A Stimulus controller can have its internal state, meaning you can keep data in the controller. Though usually you want to keep this to a minimum.

So anything you define on this is available throughout the controller:

export default class extends Controller {
    connect() {
        this.count = 0
    addOne() {

Stimulus also lets you declare specific value attributes that allow you to listen to changes:

// app/javascript/controllers/counter_controller.js
export default class extends Controller {
    static values = { count: {type: Number, default: 0} }
    addOne() {
    countValueChanged() {

So here we declare a count value that we then interact with: the countValueChanged function will automatically be called whenever the value changes. As we said Stimulus is HTML first. So the HTML actually shows the value on the element where the controller lives:

<div data-controller="counter" data-counter-count-value="0"></div>

So the above HTML will always reflect the value of this.countValue. If you change the value through an action in the controller, the HTML value will be updated. But also if you change the value in the HTML, the countValueChange callback is called.

This may be a bit abstract for now, but opens up really interesting possibilities for many use cases.

Use class attributes to make your controllers more configurable

Stimulus controllers are best written so that they are reusable. Often you will want to toggle, remove or add a specific CSS class on an element. But the class might be different every time. For example you sometimes want to toggle a hidden class, but sometimes an active one. For these situations you can configure your controller with an attribute to specify the CSS class to be used:

<div data-controller="toggle" data-toggle-change-class="hidden"></div>

And in your controller:

// app/javascript/controllers/toggle_controller.js
export default class extends Controller {
  static classes = [ "change" ]

  toggle() {

Set up stuff with the lifecycle functions

Often you will want to use Stimulus to use third party JavaScript libraries with your code. For example, to turn your normal select form input into a fancy interactive field with autocompletion. This means you want to execute some JavaScript whenever you got such a field.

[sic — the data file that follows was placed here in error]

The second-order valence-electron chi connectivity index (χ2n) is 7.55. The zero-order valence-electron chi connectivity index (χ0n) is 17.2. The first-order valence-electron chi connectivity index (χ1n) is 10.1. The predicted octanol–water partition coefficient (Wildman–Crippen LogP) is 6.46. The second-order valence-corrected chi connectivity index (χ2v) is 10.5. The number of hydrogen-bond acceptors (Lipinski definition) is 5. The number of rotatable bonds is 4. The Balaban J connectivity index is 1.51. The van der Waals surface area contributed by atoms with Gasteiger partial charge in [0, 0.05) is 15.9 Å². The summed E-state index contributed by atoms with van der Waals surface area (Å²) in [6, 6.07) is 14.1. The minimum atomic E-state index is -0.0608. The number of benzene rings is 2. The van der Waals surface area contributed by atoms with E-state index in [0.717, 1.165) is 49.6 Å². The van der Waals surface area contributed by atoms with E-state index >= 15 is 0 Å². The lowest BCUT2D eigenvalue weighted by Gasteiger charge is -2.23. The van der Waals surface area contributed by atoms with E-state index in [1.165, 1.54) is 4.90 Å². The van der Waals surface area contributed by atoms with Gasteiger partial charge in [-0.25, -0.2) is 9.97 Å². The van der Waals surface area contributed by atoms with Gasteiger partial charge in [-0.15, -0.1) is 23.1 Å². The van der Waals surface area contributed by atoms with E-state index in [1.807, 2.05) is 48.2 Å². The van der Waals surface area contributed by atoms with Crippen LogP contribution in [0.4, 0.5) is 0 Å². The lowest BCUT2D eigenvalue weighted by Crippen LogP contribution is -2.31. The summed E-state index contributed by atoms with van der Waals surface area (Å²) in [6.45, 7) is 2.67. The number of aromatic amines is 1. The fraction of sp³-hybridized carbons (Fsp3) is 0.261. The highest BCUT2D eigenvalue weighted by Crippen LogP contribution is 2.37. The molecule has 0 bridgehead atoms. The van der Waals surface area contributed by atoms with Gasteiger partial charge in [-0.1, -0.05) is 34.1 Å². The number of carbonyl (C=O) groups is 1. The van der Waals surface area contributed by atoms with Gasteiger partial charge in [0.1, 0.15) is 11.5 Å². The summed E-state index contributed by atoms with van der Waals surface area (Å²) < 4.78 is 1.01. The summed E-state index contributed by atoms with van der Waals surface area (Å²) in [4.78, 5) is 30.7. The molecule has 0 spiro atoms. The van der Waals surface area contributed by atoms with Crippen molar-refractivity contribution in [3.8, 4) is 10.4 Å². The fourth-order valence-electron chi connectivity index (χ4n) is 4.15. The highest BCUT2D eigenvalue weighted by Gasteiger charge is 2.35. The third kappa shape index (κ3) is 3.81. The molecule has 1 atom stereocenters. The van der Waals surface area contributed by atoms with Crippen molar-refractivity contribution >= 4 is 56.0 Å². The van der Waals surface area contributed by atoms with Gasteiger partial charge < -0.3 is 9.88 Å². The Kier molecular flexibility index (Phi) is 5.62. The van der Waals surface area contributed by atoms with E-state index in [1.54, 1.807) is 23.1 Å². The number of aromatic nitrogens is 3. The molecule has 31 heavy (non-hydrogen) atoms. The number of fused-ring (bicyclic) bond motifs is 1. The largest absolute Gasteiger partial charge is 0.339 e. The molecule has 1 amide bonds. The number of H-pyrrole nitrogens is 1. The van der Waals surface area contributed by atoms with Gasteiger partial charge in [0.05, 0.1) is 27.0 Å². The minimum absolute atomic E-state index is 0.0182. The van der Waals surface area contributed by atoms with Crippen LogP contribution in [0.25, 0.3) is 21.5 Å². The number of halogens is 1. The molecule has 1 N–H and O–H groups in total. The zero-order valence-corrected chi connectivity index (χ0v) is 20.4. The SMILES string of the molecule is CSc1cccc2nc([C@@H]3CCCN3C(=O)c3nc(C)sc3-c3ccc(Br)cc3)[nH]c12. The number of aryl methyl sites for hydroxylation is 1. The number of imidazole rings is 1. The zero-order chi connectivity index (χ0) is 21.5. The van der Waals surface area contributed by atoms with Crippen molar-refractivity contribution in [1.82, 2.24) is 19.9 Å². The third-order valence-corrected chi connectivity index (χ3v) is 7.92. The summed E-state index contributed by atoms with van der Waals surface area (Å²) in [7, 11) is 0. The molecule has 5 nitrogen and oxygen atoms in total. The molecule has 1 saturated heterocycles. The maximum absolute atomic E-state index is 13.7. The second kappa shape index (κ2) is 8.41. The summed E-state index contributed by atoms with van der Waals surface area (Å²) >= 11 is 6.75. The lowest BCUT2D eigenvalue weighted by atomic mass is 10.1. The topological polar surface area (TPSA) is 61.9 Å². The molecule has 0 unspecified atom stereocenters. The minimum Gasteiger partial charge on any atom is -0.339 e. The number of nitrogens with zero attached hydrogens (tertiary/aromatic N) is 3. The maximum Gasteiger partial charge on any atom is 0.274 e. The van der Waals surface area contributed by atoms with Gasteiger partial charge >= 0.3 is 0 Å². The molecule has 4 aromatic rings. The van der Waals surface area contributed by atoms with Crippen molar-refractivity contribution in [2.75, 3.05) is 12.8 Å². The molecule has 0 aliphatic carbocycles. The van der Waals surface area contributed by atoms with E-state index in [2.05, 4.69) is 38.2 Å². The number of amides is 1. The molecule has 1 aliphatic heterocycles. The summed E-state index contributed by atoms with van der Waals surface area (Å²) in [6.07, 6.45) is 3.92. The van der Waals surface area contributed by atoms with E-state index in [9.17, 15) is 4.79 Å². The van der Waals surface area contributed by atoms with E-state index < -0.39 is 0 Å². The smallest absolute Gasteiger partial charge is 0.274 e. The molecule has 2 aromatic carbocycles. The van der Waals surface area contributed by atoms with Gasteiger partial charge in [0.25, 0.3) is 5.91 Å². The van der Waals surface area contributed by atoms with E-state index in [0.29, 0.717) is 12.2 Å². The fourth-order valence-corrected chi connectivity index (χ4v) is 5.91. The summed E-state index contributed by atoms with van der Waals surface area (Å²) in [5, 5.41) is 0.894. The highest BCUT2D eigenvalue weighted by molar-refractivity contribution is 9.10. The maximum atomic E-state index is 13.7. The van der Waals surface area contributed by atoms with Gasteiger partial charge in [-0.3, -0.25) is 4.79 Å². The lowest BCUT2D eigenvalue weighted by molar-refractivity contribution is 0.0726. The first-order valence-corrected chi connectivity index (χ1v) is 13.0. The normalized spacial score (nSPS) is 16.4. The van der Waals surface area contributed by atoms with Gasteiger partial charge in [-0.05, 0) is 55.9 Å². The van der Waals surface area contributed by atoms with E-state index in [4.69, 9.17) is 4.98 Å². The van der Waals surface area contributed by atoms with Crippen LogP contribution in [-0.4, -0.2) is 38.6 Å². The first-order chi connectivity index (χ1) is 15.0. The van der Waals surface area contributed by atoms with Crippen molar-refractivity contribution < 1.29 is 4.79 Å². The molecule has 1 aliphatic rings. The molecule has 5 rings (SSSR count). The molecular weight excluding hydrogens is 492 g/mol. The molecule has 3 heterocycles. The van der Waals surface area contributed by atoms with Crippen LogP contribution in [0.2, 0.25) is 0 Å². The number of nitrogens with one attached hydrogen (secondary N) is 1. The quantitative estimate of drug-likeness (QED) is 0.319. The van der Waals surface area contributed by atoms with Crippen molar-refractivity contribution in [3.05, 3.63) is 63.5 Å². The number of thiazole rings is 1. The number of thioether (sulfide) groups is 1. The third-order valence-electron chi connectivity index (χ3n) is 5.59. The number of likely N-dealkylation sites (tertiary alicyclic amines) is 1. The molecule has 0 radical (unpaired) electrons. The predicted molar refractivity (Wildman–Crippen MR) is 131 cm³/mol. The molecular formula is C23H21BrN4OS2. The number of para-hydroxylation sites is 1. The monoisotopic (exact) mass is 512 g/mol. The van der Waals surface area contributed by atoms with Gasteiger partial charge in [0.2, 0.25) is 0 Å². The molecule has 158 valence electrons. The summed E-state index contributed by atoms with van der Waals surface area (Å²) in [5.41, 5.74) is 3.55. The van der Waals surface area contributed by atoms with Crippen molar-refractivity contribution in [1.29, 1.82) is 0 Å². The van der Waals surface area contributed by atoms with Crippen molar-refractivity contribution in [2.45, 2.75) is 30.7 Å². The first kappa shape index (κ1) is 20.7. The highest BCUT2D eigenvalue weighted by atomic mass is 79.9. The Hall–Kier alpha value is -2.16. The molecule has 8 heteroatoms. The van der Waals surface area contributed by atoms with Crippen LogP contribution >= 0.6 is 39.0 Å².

<select name="foods" id="foods" data-controller="select">
  <option value="Pizza">Pizza</option>

In this situation you don’t have a user do anything you could react to, as they probably just came from another page. For these situations you can use the lifecycle methods Stimulus. We’ll cover only the most important one for now: connect

import { Controller } from "@hotwired/stimulus"
import Choices from 'choices.js'

export default class extends Controller {
  connect() {
    new Choices(this.element)

So connect is a special function that gets called whenever an element with the data-controller="controller-name" appears in the DOM. So it’s the perfect solution to change things about the HTML that just appeared on the page.

A little hint on things containing multiple words

Because Stimulus lives between HTML and JavaScript it can be a bit confusing to sort out how to name controllers, actions and target. Some things use camelCase and some kebab-case. This little snippet helps to figure out what you need:

<div data-controller="reset-input">


Stimulus gives you a way to make your HTML more interactive, by using data attributes your HTML makes visible where your JavaScript will interact with your HTML. This was just a broad introduction; the assignments that follow will go into more depth.


  • Read the Stimulus Handbook to get an overview of how to code with Stimulus.
  • Watch this Stimulus 2.0 Tutorial Video; it may give you a bit of a feel on how to work with Stimulus controllers. You can ignore the part about installation with Webpacker as we will use the new Rails standard of using import maps.
  • Make sure to also read the reference section, if you haven’t already. Don’t worry if not everything sticks, but you should know where to look up what you need.


To practice you need to create a new standard Rails application. Stimulus will be installed by default with Rails 7.0.

  • Write some HTML that uses the example controller in app/javascript/controllers/hello_controller.js
  • Create your own toggle controller and use it in your view. It should be able to show/hide elements upon clicking a button.
  • Make sure your toggle controller is reusable. Try to make it do the following things:
    • Clicking a button will show another element (like a dropdown menu)
    • Clicking an element will hide the clicked element and show another
    • Clicking a checkbox will highlight the element containing the checkbox
  • Write a controller for text inputs with a limited length. Warn a user when they are close or over the maximum character count (imagine a user writing a post which has a maximum length of 280 characters)
  • Project: Go back to you Flight Booker project and improve it:
    • Add a controller that allows the user to add another passenger by clicking on an “Add passenger” button, which adds another set of fields to enter the passenger details (hint: have a look at the <template> tag)
    • Allow to remove existing passengers by clicking a “Remove” button, which removes the one set of passenger fields (make sure submissions to the server still works as expected)
    • Prevent removing the last set of passenger details.

Knowledge check

The following questions are an opportunity to reflect on key topics in this lesson. If you can’t answer a question, click on it to review the material, but keep in mind you are not expected to memorize or master this knowledge.

Additional resources

This section contains helpful links to related content. It isn’t required, so consider it supplemental.